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Andalucía lies at one of the world'sgreat crossroads, where Europemeets Africa and the Mediterraneanjoins the Atlantic. Here, across the Straitsof Gibraltar, a constant ebb and flow ofspecies has occurred over the Ice Ages toendow Andalucía with a great diversity offlora, fauna and human culture. Today, over2,300 vascular plant species representing140 families are found here, of which onethird are endemic to the region. EgyptianMongoose, Genet and several butterflyspecies, all with essentially Africandistributions, also occur. Further, theclimate of Andalucía during the late IceAge, being milder than in areas to thenorth, permitted the development of earlyhuman populations in the region. Indeedtoday many traces of their presenceremain, notably in some impressive cavepaintings. A succession of civilisations thenfollowed. The Phoenicians and Greeks setup trading colonies and were followed bythe Carthaginians, Romans and eventuallythe Moors, who brought with them highcivilisation and Islam, and left behind a richarchitectural legacy.Andalucía is further blessed by afascinating diversity of geology, landscapeand climate, from the gentle sun-drenchedsandstone hills above the narrow coastalplain to the dramatic, jagged limestonepeaks of the Serrania de Ronda. Deepriver valleys and spectacular gorgesdissect the area and, scattered aboutthem are characteristic Andalucianvillages, the dazzling whitewashed wallsof all their houses and the Arab designof their narrow winding streets reflectingthe long Muslim domination of the area.Best of all for the botanist, the landscapeis surprisingly green in this well-wateredpart of southern Spain and little influencedby modern farming practices.We begin our tour with a flight to Málaga.We then drive north, through orangegroves and vineyards, before climbingonto the scenic ridge-top route towardsRonda, with its constantly unfolding viewsof mountains and wooded valleys. Ourbase for the week is a traditionalfarmhouse, Finca la Guzmana, lovinglyconverted to provide comfortableaccommodation and a relaxed atmospherefor the exclusive benefit of small groups.Situated just east of Ronda, it is setamongst its own vineyards and olivegroves, and provides a perfect base forour week-long exploration of the area.We have timed our holiday to coincide withthe peak of the early spring flowers andwill make daily excursions to explore thewide variety of the region's habitats insearch of their special plants and birds. Close to Ronda lies Grazelema, arguablythe most perfect of the Pueblos Blancos(white mountain villages), whereHemingway wrote part of 'For Whom theBell Tolls' and Oleg Polunin based himselfwhilst writing 'Flowers of SouthwestEurope'. The Natural Park of Sierra deGrazelema is one of Andalucía's foremostprotected areas, and was declared a'Biosphere Reserve' by UNESCO in 1977.The largest stand of the rare Spanish Fir(Abies pinsapo) occurs here, on the highlimestone ridge of the Sierra del Pinar,whilst the grasslands, rocks and screessupport a diversity of orchids and localpopulations of daffodils, Narcissus spp.Shaded rocks and cliffs are home toseveral saxifrages, the spectacularendemic crucifer, Biscutella frutescens,and the endemic Centaurea clementei. Onother excursions, we will travel through thelargest woodlands of Cork Oak (Quercussuber) in Europe, watch Griffon Vulturessoaring overhead, and visit the Cueva dela Pileta with its stunning stalactites,stalagmites and perplexing Palaeolithicpaintings, leaving time to visit Ronda, in itsspectacular cliff-top setting, high above itsfamous gorge.The Sierra de las Nieves, alittle way to the south, offer acomplete contrast. Here, themaquis-covered lower slopes rise to openwoodland, where Paeonia broteroiandPaeonia coriaceaflourish. Higher up, wewill walk amongst the Spanish Firs where,in early spring, the ground is carpeted withthe large-flowered Narcissus hispanicus.Spanish Ibex range freely over thesummits and Golden Eagle, Chough,Alpine Accentor and Crossbill are amongstthe breeding birds of the park. From suchheights the views over the Straits ofGibraltar and the Rif Mountains inMorocco are quite tremendous. Further east, in the Baetic Cordillera, theforces of nature have created bizarrelandscapes of eroded rocks. Above ElChorro, the Rio Guadalhorce has carved adramatic defile through the sandstones,and today hosts a complex of hydro-electric dams. Around these the dense oakwoodland and deep valleys provide amosaic of habitats full of both plants and birds. Our final highlight of the holiday will be avisit to El Torcal de Antequera whichrepresents a dramatically eroded karstrising to over 1,300 metres. The flutedspires and bastions of gleaming whitelimestone that rise from the bright greenturf form a surreal landscape and are hometo such exciting endemic species as thepale blue toadflax, Linaria antequera, andthe deep blue bearded iris, Iris subbiflora.Spring Flowers ofWestern AndalucíaAn 8-day holiday of gentle walks and botanising in the mountains of western Andalucía.Wednesday 13th March - Wednesday 20th March Cost: £1,295Wednesday 20th March - Wednesday 27th March Cost: £1,295Book direct on 01962 733051or see page 284 for Booking InformationFRANCE PORTUGAL SEVILLE GRANADA RONDA GIBRALTAR MÁLAGAALGECIRAS FINCA LA GUZMANA CADIZ GUADALQUIVIR RIVER MADRIDATLANTIC OCEAN MEDITERRANEAN SEA SPAIN Outline itineraryDay 1Fly to Málaga andtransfer to Finca laGuzmana.Day 2/7Driving and walkingexcursions in search ofplants and other naturalhistory.Day 8Fly UK.Accommodation A charming, family-run convertedfarmhouse, all rooms with privatefacilities.Food All included in the price.GradingGrade A/B. Easy/moderate daywalks only.Focus Plants, and other natural history.LeaderPaul Harmes.Single room supplement£165.Web quick search: ESP14125GrazelemaOphrys tenthrediniferaNarcissus assoanus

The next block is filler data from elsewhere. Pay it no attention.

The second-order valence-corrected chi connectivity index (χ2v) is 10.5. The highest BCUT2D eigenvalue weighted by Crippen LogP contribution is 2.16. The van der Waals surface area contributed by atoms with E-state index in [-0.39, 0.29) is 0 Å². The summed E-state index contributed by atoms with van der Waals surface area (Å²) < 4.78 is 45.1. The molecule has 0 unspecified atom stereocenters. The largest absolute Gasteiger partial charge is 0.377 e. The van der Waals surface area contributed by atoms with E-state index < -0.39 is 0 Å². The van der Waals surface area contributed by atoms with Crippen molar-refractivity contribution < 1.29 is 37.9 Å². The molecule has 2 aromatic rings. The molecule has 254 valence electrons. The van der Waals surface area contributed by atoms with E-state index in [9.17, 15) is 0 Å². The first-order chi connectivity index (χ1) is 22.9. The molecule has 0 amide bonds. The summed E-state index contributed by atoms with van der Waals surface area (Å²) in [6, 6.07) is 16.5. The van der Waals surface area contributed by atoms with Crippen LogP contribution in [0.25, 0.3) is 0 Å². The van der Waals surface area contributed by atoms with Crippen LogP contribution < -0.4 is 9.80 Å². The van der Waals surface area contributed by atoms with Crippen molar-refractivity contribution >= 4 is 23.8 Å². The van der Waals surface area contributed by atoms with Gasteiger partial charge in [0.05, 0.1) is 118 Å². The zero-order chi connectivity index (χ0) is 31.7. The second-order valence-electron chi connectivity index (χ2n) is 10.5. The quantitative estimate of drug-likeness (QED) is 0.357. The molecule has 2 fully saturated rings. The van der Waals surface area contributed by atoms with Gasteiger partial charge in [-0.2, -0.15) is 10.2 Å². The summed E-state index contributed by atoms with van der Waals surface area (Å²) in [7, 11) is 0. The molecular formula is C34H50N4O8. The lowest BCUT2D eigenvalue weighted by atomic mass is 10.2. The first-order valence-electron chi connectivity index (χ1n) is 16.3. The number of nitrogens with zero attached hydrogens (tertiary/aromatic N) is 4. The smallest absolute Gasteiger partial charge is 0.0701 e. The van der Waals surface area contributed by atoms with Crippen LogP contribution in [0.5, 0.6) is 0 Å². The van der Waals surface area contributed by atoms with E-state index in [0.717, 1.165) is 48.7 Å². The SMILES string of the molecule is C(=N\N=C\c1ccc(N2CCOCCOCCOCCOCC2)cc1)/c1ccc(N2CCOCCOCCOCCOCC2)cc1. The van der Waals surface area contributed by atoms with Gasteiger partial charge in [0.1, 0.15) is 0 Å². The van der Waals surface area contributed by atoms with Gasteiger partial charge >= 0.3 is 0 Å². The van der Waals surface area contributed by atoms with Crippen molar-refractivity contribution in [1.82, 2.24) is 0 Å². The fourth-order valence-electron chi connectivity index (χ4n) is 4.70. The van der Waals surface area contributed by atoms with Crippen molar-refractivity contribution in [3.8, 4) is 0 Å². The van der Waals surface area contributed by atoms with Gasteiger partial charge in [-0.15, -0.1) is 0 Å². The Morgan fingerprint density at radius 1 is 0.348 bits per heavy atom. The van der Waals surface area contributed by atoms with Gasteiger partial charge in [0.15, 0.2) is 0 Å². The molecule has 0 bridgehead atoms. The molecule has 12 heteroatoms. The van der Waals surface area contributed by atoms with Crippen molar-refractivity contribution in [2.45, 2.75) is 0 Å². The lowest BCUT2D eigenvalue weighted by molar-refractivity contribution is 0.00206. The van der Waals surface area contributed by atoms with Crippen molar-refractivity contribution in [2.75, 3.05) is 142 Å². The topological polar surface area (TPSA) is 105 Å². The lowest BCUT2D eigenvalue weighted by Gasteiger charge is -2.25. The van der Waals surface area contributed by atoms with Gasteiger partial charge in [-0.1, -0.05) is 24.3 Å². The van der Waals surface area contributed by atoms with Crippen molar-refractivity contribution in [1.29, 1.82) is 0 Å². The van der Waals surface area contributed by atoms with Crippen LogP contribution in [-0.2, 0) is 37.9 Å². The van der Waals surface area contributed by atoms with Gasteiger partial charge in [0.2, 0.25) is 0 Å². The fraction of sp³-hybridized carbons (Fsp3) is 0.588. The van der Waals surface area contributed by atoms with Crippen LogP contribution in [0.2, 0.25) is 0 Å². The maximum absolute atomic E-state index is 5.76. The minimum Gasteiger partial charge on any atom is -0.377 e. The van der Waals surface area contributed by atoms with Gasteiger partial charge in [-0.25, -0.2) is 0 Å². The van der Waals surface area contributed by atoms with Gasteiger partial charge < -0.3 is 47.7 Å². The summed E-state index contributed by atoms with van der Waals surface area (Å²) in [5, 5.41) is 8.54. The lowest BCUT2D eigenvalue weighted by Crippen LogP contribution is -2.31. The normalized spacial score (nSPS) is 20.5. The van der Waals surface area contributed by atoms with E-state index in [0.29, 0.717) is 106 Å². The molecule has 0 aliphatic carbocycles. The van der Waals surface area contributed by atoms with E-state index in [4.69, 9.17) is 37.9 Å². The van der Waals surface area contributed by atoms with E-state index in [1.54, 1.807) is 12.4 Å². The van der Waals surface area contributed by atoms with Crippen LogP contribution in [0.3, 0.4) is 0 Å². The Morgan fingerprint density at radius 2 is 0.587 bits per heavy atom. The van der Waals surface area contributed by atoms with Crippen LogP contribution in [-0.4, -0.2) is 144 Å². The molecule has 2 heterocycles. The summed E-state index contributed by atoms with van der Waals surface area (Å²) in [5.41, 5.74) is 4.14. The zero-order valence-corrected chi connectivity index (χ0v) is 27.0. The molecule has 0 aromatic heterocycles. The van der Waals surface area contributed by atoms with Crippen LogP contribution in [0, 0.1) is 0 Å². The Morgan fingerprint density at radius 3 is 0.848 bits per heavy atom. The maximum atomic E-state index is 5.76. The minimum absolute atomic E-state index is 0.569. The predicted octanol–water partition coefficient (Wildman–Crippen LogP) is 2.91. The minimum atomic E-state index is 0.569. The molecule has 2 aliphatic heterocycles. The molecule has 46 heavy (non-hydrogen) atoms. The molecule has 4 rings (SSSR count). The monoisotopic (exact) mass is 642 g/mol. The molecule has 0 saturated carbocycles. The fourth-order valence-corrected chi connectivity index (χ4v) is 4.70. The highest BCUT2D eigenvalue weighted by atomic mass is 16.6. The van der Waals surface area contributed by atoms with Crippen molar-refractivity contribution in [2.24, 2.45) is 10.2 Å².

Mention the idea of a Spanishholiday and the mind seemsautomatically to fill with images ofvast hotel conurbations, over-crowdedbeaches, phoney flamenco dancers andfake bullfights, which have all long beenserved up to visitors as if they wererepresentative of Spain's authentic nationallife. Somehow, our impression of thecountry finds it hard to escape theseholiday-brochure cliches. Yet, ironically,most of this large country remainsunknown to foreigners. Even the Spanishthemselves live largely near its longcoastline, leaving the mountains and highrolling plateaux of the interior undevelopedand sparsely populated.Partly for these reasons, Spain has someof the last true wilderness in westernEurope and is the continent's mostimportant country for birds. It has, forexample, a third of its Red Kites andMontagu's Harriers; half of all its Black,Griffon and Egyptian Vultures;three-quarters of the Booted and Bonelli'sEagles and, not surprisingly, nearly all theworld's Spanish Imperial Eagles. Forgrassland birds it is outstanding, retainingmore Great and Little Bustards thanprobably any other single country inEurasia. Then there are a number ofMediterranean endemics - Red-neckedNightjar, Black Wheatear, MelodiousWarbler, and Spotless Starling to name buta few - of which Spain holds majorpopulations. And finally there are birds thathave just a toehold in western Europe -Marbled Duck, White-headed Duck,Crested Coot and Purple Gallinule - thatcan only be seen in this exceptionalcountry. This tour aims to find as wide aselection as possible of these many birdsand to experience some of the diversity ofIberia's magnificent scenery.We begin our holiday in the Spanishcapital of Madrid, from where we headsouth-west through rolling hills, olivegroves and Cork Oak woodland to thecentral plateau of Extremadura, where wefind extensive sheep-grazed grasslandsand Cork Oak forests known locally asdehasa. For the next four nights we will bebased near the beautiful medieval town ofTrujillo, an ideal spot from which to explorethe adjacent steppes and the magnificentMonfragüe National Park. Flocks of LesserKestrels and Pallid Swifts wheel aroundTrujillo's beautifully preserved ancientchurches, whilst White Storks peer downfrom their roof-top nests or clatter theirbills to greet a returning mate. Our maingoal, however, will be to witness one of themost exciting bird spectacles in Europe,the breeding display of the Great Bustard.During this, the males - the world'sheaviest flying birds - convertthemselves, by a series of bizarredistortions, into huge white balls offeathers that revolve slowly in an almostmilitary step. While they look stately anddignified, the nearby Little Bustardsperform an awkward, head-throwing actionaccompanied by a comical buzzing sound.The two species are certainly the starattractions of this region, but it offers farmore besides, including many othergrassland specialities such as Quail, StoneCurlew and Black-bellied Sandgrouse. Inthe surrounding Cork Oak dehasawe willlook for Hoopoes, Azure-winged Magpies,Great-spotted Cuckoos, Woodchat Shrikesand Short-toed Treecreepers. Overhead wewill keep an eye out for 16 species ofraptor which, with luck, may include thelocalised Black-shouldered Kite.For the second part of our tour we head south, past Seville, and on through thecultivated lowlands of Andalucía, over thegreat Guadalquivir River and on to theCoto Doñana National Park, one of thefinest wetlands in Europe. From our basein the small village of El Rocío we willexplore the mosaic of marshes, Stone Pinewoodland, open heathland and sanddunes in search of the park's breedingand migrating birds. Flocks of Whiskeredand Black Terns pick for insects off thewater's surface, whilst Spoonbills, LittleEgrets and the occasional Glossy Ibis feedin the shallows. Reedbeds hold goodnumbers of Little Bitterns and PurpleHerons and we will have our secondopportunity to catch up with some ofsouthern Spain's specialities, in particularPurple Gallinule, Marbled Teal, CrestedCoot and the rare Spanish Imperial Eagle,together with our first chance of Red-necked Nightjar. We will also visit themarshes, saltpans and freshwater lagoonsalong the eastern bank of the GuadalquivirRiver. With a hot and sunny climate thispart of Andalucia is a major fruit growingarea and, while agriculture has intensifiedhere since Spain's inclusion in theEuropean Union, it remains rich in wildlife.Here such Andalucían specialities as therare White-headed Duck and PurpleGallinule can be seen and the Bonanzasaltpans are aptly named and well worth avisit, being a haven for vast numbers of waders and a noted site for the localisedSlender-billed Gull. The sheer numbers ofbirds in the Doñana never ceases toimpress even the most well travellednaturalist, helping to make this localityperhaps the highlight of our Spanish tour.Spain's Coto Doñana & ExtremaduraA 9-day birdwatching tour to Spain's southern wetlands and the bird-rich steppes of Extremadura.Thursday 18th April - Friday 26th April Cost: £1,395Monday 22nd April - Tuesday 30th April Cost: £1,395126Call now or visit www.naturetrek.co.ukfor your free Trip ItineraryFRANCEPORTUGALTRUJILLOSEVILLESANLÚCAR DE BARRAMEDAEL ROCÍOGUADALQUIVIRRIVERMADRIDATLANTICOCEANMEDITERRANEAN SEASPAINCoto DoñanaAzure-winged MagpieOutline itineraryDay 1 Fly Madrid and transferto Extremadura.Day 2/4Monfragüe/steppes. Day 5/8 El Rocío. Day 9 Fly Seville to London. AccommodationPleasant family-run hotels in Trujillo and El Rocío, all withprivate facilities.FoodAll included in the price.GradingA. A traditional birding tour with limited amounts of easy walking.FocusBirds.LeaderPeter Dunn, David Morris or ByronPalacios.Single room supplement£165.ExtensionsArranged on request, with orwithout car rental. Extra nights inSeville are popular and worthwhile.Web quick search: ESP11